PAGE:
Lesson Sample: Area of a Circle

We are currently developing the online version of our math curriculum. Here is a sample lesson: Finding the area of a circle A circle is a collection of points a certain distance (its radius) from another point, its center. The area of the circle is all of the space inside of it. To find the area: Take the radius (r) of a circle (the distance from the circle’s center to any point on the circle itself) Square it Multiply by π (the Greek letter pi, pronounced “pie,” is an irrational number that’s a bit more than 3: round pi to… Learn more

Lesson: Negative and Positive Numbers (Introduction)

Physical Oceanographer Emmanuel Boss enjoys spending time at sea level (elevation 0) and his work takes him into the ocean. To understand how he does that, we need to understand: Integers in Real-World Contexts — 5 and + 5 look similar, but they are very different numbers. They are opposites and the difference between them is 10! +5 is the number 5 you have worked with since learning to count. It’s 5 units above zero (0). Negative five (- 5) is five units below zero.   Positive and negative numbers can tell you how much money you have or you owe. If… Learn more

Teacher Resources for Negative and Positive Numbers (Introduction)

Grade level designed for: 6 Common Core Standards covered in Module: CCSS.MATH.CONTENT.6.NS.C.5 / C.6 — including 6.A, 6.B 6.C / C.7 – including 7.A, 7.B, 7.C, 7.D / C.8 STEM Professional Featured: Physical Oceanographer Emmanuel Boss enjoys spending time at sea level (elevation 0) and his work takes him into the ocean. Additional STEMps Included: Civil Engineer Tysheina Robertson       Earth Systems Scientist Charles Zender       Software Engineer Malik Coates Guiding Questions What are negative numbers? What are positive numbers? How can we use negative and positive numbers to describe money, locations on Earth’s surface, elevation, and… Learn more

Orienting Students for Math

John Troutman McCrann, a high school math teacher, NBCT, and MfA Master Teacher Fellow in New York City, writes a column for Education Week about “his quest to integrate inquiry- and performance-based learning into his instruction, and how these concepts might inform education policy.” He is also a curriculum developer for Math4Science’s Explore Math curriculum and math and science teacher at Harvest Collegiate, one of M4S@School’s partner schools.  His latest column is entitled “Orienting Students for Math” and he discusses leading a group of teachers in a two day mathematical orientation for new 9th grade students. One of their objectives was to… Learn more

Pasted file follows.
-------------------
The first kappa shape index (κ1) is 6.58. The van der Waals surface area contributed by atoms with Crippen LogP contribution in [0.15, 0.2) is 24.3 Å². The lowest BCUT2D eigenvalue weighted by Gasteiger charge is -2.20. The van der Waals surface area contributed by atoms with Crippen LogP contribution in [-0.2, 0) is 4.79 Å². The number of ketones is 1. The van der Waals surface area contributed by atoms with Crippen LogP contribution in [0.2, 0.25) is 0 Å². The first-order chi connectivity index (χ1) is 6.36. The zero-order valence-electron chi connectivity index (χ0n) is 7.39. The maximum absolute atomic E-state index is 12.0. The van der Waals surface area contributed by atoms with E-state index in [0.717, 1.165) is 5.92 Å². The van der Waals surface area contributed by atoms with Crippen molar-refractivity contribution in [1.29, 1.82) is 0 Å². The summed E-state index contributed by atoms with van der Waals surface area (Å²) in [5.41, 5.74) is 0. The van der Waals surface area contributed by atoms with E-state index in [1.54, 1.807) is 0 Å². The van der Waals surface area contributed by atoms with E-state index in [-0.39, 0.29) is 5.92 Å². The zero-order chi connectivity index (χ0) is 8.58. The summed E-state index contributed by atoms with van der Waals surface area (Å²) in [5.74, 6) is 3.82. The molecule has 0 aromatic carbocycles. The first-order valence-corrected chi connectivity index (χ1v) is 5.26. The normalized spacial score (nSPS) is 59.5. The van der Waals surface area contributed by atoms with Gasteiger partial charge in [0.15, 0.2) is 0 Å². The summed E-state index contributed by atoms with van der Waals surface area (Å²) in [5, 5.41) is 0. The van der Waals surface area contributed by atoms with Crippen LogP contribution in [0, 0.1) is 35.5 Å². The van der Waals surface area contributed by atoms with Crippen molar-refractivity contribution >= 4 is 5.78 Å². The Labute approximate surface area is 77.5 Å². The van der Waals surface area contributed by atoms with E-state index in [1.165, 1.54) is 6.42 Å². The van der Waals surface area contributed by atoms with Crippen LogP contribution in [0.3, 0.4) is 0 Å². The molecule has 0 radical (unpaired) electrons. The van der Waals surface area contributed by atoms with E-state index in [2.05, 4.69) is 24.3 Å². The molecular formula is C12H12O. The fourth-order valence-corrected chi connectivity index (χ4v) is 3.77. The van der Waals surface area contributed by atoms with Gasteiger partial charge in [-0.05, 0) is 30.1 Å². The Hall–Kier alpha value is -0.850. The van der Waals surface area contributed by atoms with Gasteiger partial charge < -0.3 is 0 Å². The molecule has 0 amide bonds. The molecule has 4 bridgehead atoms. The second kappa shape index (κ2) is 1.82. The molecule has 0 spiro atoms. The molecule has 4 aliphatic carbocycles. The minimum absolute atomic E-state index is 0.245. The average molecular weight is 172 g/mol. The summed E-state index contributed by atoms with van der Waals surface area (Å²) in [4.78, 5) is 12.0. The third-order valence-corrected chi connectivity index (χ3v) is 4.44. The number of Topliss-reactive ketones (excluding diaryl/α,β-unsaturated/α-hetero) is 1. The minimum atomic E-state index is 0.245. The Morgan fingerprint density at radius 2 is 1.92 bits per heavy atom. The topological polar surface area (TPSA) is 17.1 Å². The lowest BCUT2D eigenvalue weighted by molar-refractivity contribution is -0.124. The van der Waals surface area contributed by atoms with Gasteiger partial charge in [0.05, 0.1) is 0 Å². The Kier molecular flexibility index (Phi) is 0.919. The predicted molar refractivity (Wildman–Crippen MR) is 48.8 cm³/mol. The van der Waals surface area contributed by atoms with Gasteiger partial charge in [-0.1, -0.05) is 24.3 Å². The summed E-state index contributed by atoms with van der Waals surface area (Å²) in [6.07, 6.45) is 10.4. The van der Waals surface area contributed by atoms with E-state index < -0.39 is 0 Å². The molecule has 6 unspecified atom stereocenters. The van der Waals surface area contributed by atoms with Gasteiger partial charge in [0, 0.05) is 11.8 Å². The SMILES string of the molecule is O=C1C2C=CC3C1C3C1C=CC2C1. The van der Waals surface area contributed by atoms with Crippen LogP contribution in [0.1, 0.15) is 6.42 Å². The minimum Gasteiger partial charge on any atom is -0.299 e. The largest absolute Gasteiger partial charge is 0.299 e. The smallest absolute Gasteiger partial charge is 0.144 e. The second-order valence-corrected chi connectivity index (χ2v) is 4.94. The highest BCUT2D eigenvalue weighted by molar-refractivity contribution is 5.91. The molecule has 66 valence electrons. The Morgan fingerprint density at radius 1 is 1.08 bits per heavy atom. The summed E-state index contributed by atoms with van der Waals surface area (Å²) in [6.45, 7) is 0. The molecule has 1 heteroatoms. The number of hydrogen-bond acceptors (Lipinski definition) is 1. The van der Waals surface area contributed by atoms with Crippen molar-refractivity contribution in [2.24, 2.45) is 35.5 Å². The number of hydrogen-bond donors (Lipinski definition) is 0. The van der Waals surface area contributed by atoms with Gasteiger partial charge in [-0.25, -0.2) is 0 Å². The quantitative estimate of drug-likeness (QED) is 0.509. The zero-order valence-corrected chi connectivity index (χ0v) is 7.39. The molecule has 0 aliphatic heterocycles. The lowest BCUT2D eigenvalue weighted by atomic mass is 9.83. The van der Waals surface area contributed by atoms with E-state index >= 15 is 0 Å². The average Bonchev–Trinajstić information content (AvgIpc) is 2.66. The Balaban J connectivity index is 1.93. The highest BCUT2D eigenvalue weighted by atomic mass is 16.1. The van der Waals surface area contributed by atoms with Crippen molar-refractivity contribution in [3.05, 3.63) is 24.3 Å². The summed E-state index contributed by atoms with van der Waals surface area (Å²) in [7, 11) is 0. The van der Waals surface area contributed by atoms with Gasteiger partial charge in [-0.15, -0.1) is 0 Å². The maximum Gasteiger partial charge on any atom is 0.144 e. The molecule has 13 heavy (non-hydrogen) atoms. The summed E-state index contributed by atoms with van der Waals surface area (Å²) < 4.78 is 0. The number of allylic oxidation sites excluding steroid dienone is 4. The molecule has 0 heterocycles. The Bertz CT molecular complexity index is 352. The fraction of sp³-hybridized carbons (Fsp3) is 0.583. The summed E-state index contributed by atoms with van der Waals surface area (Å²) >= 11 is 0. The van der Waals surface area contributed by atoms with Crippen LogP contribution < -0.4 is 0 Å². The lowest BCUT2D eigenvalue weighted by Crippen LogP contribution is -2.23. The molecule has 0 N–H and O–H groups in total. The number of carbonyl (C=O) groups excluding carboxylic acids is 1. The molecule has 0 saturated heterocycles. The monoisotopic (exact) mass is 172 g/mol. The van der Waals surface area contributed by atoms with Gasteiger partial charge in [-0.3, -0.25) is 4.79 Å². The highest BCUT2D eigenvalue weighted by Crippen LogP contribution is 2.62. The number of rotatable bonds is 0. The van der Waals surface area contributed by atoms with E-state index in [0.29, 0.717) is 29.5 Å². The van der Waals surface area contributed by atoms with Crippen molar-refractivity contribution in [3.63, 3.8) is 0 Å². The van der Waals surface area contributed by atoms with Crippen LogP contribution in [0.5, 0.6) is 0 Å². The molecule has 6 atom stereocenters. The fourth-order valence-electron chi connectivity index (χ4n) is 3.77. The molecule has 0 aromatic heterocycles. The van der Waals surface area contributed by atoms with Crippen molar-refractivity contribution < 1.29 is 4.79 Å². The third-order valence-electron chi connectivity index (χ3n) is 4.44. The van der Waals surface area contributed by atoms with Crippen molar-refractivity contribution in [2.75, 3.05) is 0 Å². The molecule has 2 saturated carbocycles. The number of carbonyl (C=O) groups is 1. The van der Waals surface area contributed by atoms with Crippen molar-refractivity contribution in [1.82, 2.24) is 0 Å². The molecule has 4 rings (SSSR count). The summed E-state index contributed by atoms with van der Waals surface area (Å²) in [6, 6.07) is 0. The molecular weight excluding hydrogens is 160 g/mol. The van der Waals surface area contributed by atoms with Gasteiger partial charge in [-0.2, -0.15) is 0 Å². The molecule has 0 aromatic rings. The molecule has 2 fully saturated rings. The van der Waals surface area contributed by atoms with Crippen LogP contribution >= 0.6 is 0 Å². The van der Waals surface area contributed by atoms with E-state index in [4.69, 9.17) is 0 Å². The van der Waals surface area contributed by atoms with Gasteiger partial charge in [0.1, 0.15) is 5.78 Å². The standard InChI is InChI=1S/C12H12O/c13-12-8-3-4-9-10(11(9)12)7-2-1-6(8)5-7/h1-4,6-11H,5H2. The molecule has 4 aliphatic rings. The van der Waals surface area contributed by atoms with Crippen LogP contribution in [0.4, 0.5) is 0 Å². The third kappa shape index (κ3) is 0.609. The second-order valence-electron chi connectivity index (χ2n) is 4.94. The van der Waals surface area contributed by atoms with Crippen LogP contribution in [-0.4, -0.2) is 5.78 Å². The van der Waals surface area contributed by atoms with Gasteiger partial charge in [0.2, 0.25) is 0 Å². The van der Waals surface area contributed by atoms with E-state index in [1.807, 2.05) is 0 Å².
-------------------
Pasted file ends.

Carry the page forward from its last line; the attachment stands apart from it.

Evolutionary Genetics

When you think of evolution, perhaps you imagine a very long tree of life, extending across millions of years, starting with one-celled creatures and ending with us: human beings (Homo sapiens).  But evolution also happens more quickly. The development of antibiotic-resistant species of bacteria is also evolution in action: some of the tiny creatures that cause illnesses in human beings no longer respond to medicine that once cure those illnesses. This challenges doctors and scientists to come up with new ways of protecting people. Evolutionary geneticists like Elizabeth Alter examine DNA and other genetic evidence to help us understand how… Learn more

Nuclear Physicist

Most of the mass — most of the “stuff” — in the visible universe is made of tiny particles called quarks and gluons. We don’t yet fully understand these particles, found in the nucleus of an atom. Nuclear physicists explore their properties, which give us clues about the history of the universe and the Big Bang and also the movement and interactions of everything around us. Nuclear Physicist Renee Fatemi studies the spin of protons and the particles within them. Her work helps us understand the properties of ordinary matter and the fundamental particles within it.